Over 5,500 people signed up and thousands completed the Bidwells Oxford 10k in glorious sunshine yesterday.

The event - known locally as the Town and Gown - sold out for the first time in its 42-year history.

Participants are on track to collectively raise over £230,000 for Muscular Dystrophy UK,  the leading charity for the 110,000 people in the UK living with one of over 60 muscle wasting and weakening conditions.

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The event attracted elite runners competing for a personal best as well groups of friends, corporate teams, people in fancy dress, and those with a personal link to the charity, taking part to raise funds and increase awareness.

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The event, which first started in 1982 inspired by a local boy Daniel Cleaver who had muscular dystrophy, included several schools taking part in the junior 3k race.

Pupils from Summer Fields School in Oxford have taken part for eight years and raised around £30,000 for the charity.

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This year, 200 pupils from the school entered the 3k race as well as 65 adults in the 10k.

Ian Barrett, Assistant Head of PE at Summer Fields said: “Taking part in this event is one of the highlights of our school calendar and this year we were thrilled to be able to enter our biggest ever teams in both the 3k and 10k races.

"It is really good to see so many from our school community coming together to do something to help such a worthwhile charity.”

Both the junior 3k and main 10k race were officially started by Ian and Mavis Hale, who are longstanding volunteers for the charity and have been part of the event since its inception.

The first 10k runner across the finish line was Matthew Kunov who ran the course with a chip time of 32:37.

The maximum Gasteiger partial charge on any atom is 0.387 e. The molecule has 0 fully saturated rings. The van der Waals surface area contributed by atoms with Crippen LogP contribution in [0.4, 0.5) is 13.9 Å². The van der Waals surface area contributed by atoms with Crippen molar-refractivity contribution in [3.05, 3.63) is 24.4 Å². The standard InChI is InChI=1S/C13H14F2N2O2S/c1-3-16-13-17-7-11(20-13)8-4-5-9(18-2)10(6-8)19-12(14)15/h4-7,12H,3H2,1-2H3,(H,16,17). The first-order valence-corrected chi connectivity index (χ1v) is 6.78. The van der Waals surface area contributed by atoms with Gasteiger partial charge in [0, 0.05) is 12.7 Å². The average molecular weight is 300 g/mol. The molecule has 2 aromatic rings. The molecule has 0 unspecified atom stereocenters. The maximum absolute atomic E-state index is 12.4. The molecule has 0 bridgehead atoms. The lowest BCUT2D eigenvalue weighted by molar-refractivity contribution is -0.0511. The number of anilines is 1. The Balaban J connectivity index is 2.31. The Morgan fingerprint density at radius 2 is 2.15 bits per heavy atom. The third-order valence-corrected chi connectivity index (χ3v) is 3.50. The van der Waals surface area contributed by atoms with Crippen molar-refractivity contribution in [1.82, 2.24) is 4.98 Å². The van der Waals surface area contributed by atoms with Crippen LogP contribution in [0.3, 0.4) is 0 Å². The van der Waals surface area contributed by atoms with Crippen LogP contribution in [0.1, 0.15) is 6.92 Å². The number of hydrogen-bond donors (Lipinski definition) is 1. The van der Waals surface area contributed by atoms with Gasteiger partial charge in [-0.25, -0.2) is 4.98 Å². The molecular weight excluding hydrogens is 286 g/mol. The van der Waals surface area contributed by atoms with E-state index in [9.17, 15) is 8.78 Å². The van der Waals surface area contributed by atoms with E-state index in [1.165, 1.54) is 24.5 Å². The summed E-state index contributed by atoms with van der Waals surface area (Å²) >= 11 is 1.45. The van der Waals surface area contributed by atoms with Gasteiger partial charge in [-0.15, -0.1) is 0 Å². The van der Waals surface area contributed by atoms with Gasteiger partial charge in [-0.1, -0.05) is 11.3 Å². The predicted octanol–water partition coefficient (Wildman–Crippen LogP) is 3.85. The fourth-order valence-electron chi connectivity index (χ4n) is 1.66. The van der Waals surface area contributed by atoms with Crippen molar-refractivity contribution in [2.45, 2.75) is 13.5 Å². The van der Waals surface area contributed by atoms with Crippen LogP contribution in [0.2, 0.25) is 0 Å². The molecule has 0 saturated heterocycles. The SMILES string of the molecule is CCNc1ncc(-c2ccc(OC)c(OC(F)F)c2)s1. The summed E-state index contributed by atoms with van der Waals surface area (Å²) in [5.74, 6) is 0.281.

The fastest female was Josephine Auer with a chip time of 35:32.

Tristan Boedts, 27, a Reading University student, lives with limb girdle muscular dystrophy and took part to raise awareness of the condition.


He completed the course in 1:14:47, walking and assisted by his wheelchair.

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He said: “I like to think I have a pretty positive outlook on life. I know the expectation is that I’ll be in an electric wheelchair by the age of 30 so the clock is ticking.

"I can’t run but currently I can still walk, which is why it’s important for me to get out and do things like this.”

Jessie Keighley, Events Project Manager at Muscular Dystrophy UK thanked everyone who took part as well as all those who went along to support.

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She said: “This is a true community event and we’re delighted that it continues to go from strength to strength.

"It’s humbling to see everyone come together to support those living with muscle wasting and weakening conditions, and the money raised will make a huge difference, helping us to continue funding ground-breaking research and supporting those living with muscular dystrophy.”

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Alistair Blackmore, head of sustainability at sponsors Bidwells added: “It was an amazing event, made even greater by the glorious weather.

"We got to see the historic sights of Oxford city centre as well as contributing to a charity that we know works hard to make a difference to people living with muscle wasting and weakening conditions.

"We're proud to be part of something that brings people together in this way. 

“Congratulations to everyone who took part, and we can’t wait to see you all again in 2025.”